Elvira Nabiullina from Bank of Russia stated that digital rubles are what Russian citizens require to facilitate reliable, inexpensive payments. He also cautioned that fiat-backed stabilitycoins and cryptocurrencies pose risks to financial stability.
CBR’s Nabiullina Praises Digital Ruble Concept, Rejects Cryptocurrencies
The Central Bank of Russia (CBR) takes very seriously cryptocurrencies and stablecoins as they pose risks to the financial stability of the country, the head of the monetary authority said during a conference organized by Bank of Finland’s Institute for Emerging Economies. Russia is cautious about these two types of private tokens. Elvira Nabiullina, head of the Central Bank of Russia (CBR), shared the Russian view via video chat with an audience.
Nabiullina explained how the entrance of cryptocurrencies and even global stablecoins to emerging markets might increase currency substitute, making fiat currencies less competitive. As a result, financial stability risks may increase while the monetary transmission mechanism may weaken, the high-ranking official added during her presentation devoted to Russia’s digital ruble project. She also stressed:
That’s why we think that CBDC is the proper solution to give people what they need – a cheap, reliable, and protecting personal data solution for payments.
An executive noted that the Russian Bank of Russia doesn’t allow private cryptocurrency to be used in its payment system. Her statement reiterated the regulator’s long-standing position against permitting the free circulation of bitcoin and the like, which it often calls “money surrogates.” The central bank maintains that under current Russian law the ruble is the only legal tender.
Elvira Nubianullina explained that digital rubles, third form of national fiat money after cash and bank currency, will have legal tender status. This means merchants will need to be able to accept them. Russian Federation plans to launch the prototype and adopt the required legislation. It will also begin trial operations with other institutions and commercial banks.
CBR chair described the CBR’s transition to CBDCs in a positive light. In her opinion, the state-issued digital currencies will facilitate more advanced, as well as cheaper — which is important for Russia — payment solutions. Nabiullina stated that they will simplify and speed up cross-border transactions over the long term.
Bank of Russia considered a CBDC since 2018. After analyzing all the options, the bank decided that it would be worth exploring the possibility of issuing a digital currency. In October, a consultation paper with many questions was released to solicit feedback from financial industry and other stakeholders. In April, the authority released a digital ruble concept outlining the CBDC’s principle architecture.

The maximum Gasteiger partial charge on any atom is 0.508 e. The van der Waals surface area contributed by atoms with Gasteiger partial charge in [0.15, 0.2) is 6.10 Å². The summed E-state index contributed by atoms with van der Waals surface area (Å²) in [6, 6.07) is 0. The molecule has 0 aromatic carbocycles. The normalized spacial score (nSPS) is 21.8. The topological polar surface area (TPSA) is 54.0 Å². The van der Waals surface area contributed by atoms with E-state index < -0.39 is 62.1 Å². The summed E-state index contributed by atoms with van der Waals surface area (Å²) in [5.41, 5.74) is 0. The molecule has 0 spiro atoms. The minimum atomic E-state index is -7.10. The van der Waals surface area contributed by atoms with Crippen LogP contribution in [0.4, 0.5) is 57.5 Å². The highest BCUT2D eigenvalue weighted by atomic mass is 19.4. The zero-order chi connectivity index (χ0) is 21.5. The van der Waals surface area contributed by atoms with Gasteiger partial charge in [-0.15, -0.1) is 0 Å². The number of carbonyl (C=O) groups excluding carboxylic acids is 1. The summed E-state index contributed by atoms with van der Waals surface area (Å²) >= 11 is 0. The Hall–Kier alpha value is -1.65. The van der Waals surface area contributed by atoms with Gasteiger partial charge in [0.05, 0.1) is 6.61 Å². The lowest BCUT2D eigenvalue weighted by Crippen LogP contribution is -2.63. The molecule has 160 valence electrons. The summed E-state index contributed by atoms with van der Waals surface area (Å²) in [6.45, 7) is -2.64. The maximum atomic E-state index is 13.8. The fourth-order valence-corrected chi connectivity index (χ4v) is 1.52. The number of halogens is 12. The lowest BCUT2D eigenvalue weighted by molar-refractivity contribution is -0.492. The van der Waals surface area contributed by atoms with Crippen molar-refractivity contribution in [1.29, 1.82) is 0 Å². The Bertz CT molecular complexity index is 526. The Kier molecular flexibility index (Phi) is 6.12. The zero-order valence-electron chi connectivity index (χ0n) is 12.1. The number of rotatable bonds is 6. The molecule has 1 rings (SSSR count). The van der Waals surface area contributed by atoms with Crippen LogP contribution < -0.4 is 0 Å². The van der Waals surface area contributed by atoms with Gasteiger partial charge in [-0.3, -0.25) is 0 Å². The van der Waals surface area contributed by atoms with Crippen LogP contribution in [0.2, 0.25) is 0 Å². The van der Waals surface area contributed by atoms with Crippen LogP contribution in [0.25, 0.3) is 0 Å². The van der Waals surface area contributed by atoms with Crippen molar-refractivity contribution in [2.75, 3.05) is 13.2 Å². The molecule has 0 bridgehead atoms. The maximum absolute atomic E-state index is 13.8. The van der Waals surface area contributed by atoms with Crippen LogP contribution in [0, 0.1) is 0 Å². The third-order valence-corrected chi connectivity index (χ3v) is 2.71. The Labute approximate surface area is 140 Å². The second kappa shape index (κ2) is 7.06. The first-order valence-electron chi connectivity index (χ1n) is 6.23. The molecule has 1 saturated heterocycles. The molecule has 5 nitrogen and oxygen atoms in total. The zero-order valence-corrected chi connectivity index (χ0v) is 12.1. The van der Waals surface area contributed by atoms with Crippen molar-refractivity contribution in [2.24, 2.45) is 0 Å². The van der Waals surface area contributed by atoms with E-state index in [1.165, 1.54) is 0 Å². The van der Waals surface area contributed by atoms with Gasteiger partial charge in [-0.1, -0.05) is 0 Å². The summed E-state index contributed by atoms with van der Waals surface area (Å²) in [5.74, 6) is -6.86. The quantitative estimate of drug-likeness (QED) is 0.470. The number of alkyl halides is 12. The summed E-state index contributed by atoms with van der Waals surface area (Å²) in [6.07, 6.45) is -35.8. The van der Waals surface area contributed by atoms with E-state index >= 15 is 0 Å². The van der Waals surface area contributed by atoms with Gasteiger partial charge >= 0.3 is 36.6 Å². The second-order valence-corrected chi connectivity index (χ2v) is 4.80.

CBDC Wallets will be linked to the identities and holders
The digital ruble will be a retail CBDC and all individual wallets will be opened on Bank of Russia’s balance sheet and on a centralized ledger operated by the CBR. Commercial banks and other financial intermediaries will provide access to customers’ wallets through their apps. Nabiullina explained that anonymity in cash is not possible because of anti-money laundering regulations.
Also, we must remember that anonymity also means greater vulnerability to all types of fraud.
“The digital ruble wallets will be linked to the identities of their owners, thus from the standpoint of access mechanics, this clearly fits in the definition of an account-based system,” as opposed to a token-based solution where the formula involves knowing the key to an anonymous account, the central banker detailed. However, the wallets will allow currency tokenization.
According to the CBR official, there’s a strong consensus that the design of the digital ruble should put an emphasis on its use as a medium of exchange while limiting its appeal as a savings vehicle. “With that in mind, the Bank of Russia made the definitive decision that the digital ruble will not be interest-bearing” in order to avoid competition with bank money in the savings space, Nabiullina revealed. At the same time, she believes the digital fiat will challenge the banking sector’s monopoly on electronic payments, leading to lower commissions and higher interest payments.
To avoid bank runs, imposing a limit on the amount a person can transfer from a regular bank account to a digital ruble account “may be advisable,” the governor stated. You could also limit the number of digital ruble funds you can store in your wallet.
Elvira Nabiullina expects a prototype of the digital ruble platform to be available at the beginning of next year and piloting to commence later in 2022 to “test and refine all aspects of using the digital ruble.” Once the pilot phase is completed, financial authorities in Russia will take a final decision on the launch of the digital ruble.
Is Russia likely to issue a digital copy of its ruble in the future? Let us know your thoughts in the comment section.
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